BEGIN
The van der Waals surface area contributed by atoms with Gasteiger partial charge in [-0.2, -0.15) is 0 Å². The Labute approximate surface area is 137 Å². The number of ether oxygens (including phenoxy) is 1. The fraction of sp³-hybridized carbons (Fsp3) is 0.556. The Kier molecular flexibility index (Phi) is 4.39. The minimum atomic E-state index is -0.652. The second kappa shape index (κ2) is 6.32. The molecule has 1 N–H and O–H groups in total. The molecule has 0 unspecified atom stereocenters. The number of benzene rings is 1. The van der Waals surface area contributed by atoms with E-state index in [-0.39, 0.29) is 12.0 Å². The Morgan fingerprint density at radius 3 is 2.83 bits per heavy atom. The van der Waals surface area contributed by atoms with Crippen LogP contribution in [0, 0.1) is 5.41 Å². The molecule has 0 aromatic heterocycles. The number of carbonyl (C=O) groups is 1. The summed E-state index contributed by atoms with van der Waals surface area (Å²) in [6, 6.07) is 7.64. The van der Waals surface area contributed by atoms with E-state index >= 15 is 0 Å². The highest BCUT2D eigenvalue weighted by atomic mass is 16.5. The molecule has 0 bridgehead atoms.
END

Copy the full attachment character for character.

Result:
The van der Waals surface area contributed by atoms with Gasteiger partial charge in [-0.2, -0.15) is 0 Å². The Labute approximate surface area is 137 Å². The number of ether oxygens (including phenoxy) is 1. The fraction of sp³-hybridized carbons (Fsp3) is 0.556. The Kier molecular flexibility index (Phi) is 4.39. The minimum atomic E-state index is -0.652. The second kappa shape index (κ2) is 6.32. The molecule has 1 N–H and O–H groups in total. The molecule has 0 unspecified atom stereocenters. The number of benzene rings is 1. The van der Waals surface area contributed by atoms with E-state index in [-0.39, 0.29) is 12.0 Å². The Morgan fingerprint density at radius 3 is 2.83 bits per heavy atom. The van der Waals surface area contributed by atoms with Crippen LogP contribution in [0, 0.1) is 5.41 Å². The molecule has 0 aromatic heterocycles. The number of carbonyl (C=O) groups is 1. The summed E-state index contributed by atoms with van der Waals surface area (Å²) in [6, 6.07) is 7.64. The van der Waals surface area contributed by atoms with E-state index >= 15 is 0 Å². The highest BCUT2D eigenvalue weighted by atomic mass is 16.5. The molecule has 0 bridgehead atoms.